Photograph from the Papers of Harold E. Edgerton (MC 25)
The U.S. Army Air Force asked MIT's Harold Edgerton in 1939 to design a flash lamp strong enough to enable aerial photography by night of enemy activities on the ground. Reliable nighttime surveillance was important because military commanders often disguise their intentions and the strength of their preparedness by moving troops and materiel under mask of darkness. Edgerton, who had earlier perfected the stroboscope and was adept at using his high-speed Strobotac flash units to freeze motion and analyze scientific and industrial problems, accepted the military's challenge as the clouds of impending war gathered in Europe. What the Air Force required was a flash unit thousands of times more powerful than the Strobotac, which had been designed for indoor use at close range. Between 1939 and 1944 Edgerton supervised the development, testing, and deployment of six models of nighttime aerial flash equipment suitable for various planes and situations. His work bolstered the Allied cause with vital intelligence about enemy strengths and weaknesses during the Italian campaign, in the Far East, and immediately prior to the Normandy invasion on D-Day, June 6, 1944.
The nighttime aerial photo seen above (now declassified) shows the destruction of a bridge and disruption of rail connections somewhere near the German Gustav Line between Naples and Rome during the five-month Battle of Monte Casino in the winter of 1944. The Germans' dogged defense of the Gustav Line slowed the Allied advance up the leg of Italy and led to cancellation of plans to launch an amphibious invasion in the south of France. Note the clarity of detail, the frozen motion of the plane's rapidly spinning propeller, and the numerous craters from bombs that fell short of or sailed beyond the target. The image fades to obscurity at the corners and edges, defining the limits of the flash's area of effective illumination.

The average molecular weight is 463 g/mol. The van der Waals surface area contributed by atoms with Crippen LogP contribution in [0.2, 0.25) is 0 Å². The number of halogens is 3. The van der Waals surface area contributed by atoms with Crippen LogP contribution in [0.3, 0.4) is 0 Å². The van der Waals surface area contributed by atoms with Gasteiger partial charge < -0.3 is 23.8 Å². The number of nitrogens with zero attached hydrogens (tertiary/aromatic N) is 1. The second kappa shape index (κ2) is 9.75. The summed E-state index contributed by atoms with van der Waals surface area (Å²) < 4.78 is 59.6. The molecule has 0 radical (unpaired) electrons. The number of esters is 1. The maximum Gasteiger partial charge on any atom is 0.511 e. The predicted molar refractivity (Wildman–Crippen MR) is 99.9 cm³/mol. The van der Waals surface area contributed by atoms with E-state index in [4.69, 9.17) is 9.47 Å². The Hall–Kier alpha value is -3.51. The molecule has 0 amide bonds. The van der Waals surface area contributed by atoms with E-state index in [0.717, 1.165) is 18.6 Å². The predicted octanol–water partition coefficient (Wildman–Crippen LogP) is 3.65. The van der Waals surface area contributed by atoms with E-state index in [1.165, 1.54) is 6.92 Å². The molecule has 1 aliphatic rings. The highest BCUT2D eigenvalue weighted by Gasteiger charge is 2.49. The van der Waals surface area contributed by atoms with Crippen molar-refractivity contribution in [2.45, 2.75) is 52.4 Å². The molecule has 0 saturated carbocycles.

The second picture illustrates the process of inspecting, sorting, and classification of records produced during the war. In this case the records are the nighttime aerial surveillance photographs produced using Edgerton's equipment and techniques. Such records once served an immediate and urgent purpose in support of Allied victory. They have now become an interesting and valuable resource for historical analysis and reflection.
Edgerton's World War II work is well documented by materials, including these photographs, preserved in the Harold E. Edgerton Papers (MC 25), in the MIT Institute Archives and Special Collections. Reports, photographs, blueprints, correspondence, and reminiscences on audiocassette are available in the Archives, 14N-118.
Object of the Month: May 2001
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